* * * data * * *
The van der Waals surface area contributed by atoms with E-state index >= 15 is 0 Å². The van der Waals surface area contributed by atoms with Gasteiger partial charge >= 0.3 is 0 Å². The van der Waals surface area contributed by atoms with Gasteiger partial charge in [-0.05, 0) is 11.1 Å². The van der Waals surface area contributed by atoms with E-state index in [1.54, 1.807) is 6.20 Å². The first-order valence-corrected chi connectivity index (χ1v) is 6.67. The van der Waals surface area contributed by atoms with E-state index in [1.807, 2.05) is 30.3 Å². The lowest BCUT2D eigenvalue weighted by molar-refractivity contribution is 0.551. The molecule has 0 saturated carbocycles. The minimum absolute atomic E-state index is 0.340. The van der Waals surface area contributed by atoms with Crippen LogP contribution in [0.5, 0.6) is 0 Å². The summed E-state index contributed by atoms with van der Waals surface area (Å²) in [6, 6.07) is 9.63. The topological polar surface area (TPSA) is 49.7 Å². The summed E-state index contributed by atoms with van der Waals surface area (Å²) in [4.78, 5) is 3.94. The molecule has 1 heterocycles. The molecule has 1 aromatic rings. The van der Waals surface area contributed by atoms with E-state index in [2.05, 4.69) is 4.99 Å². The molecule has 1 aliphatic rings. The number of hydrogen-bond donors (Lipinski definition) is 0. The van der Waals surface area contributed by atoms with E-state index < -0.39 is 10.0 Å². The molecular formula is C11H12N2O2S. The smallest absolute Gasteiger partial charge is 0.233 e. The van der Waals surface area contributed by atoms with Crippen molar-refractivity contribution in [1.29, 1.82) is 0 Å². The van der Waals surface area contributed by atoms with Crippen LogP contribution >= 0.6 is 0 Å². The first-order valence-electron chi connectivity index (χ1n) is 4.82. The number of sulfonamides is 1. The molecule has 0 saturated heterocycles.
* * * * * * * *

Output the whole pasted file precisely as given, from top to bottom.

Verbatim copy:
The van der Waals surface area contributed by atoms with E-state index >= 15 is 0 Å². The van der Waals surface area contributed by atoms with Gasteiger partial charge >= 0.3 is 0 Å². The van der Waals surface area contributed by atoms with Gasteiger partial charge in [-0.05, 0) is 11.1 Å². The van der Waals surface area contributed by atoms with E-state index in [1.54, 1.807) is 6.20 Å². The first-order valence-corrected chi connectivity index (χ1v) is 6.67. The van der Waals surface area contributed by atoms with E-state index in [1.807, 2.05) is 30.3 Å². The lowest BCUT2D eigenvalue weighted by molar-refractivity contribution is 0.551. The molecule has 0 saturated carbocycles. The minimum absolute atomic E-state index is 0.340. The van der Waals surface area contributed by atoms with Crippen LogP contribution in [0.5, 0.6) is 0 Å². The summed E-state index contributed by atoms with van der Waals surface area (Å²) in [6, 6.07) is 9.63. The topological polar surface area (TPSA) is 49.7 Å². The summed E-state index contributed by atoms with van der Waals surface area (Å²) in [4.78, 5) is 3.94. The molecule has 1 heterocycles. The molecule has 1 aromatic rings. The van der Waals surface area contributed by atoms with E-state index in [2.05, 4.69) is 4.99 Å². The molecule has 1 aliphatic rings. The number of hydrogen-bond donors (Lipinski definition) is 0. The van der Waals surface area contributed by atoms with E-state index < -0.39 is 10.0 Å². The molecular formula is C11H12N2O2S. The smallest absolute Gasteiger partial charge is 0.233 e. The van der Waals surface area contributed by atoms with Crippen molar-refractivity contribution in [1.29, 1.82) is 0 Å². The van der Waals surface area contributed by atoms with Crippen LogP contribution >= 0.6 is 0 Å². The first-order valence-electron chi connectivity index (χ1n) is 4.82. The number of sulfonamides is 1. The molecule has 0 saturated heterocycles.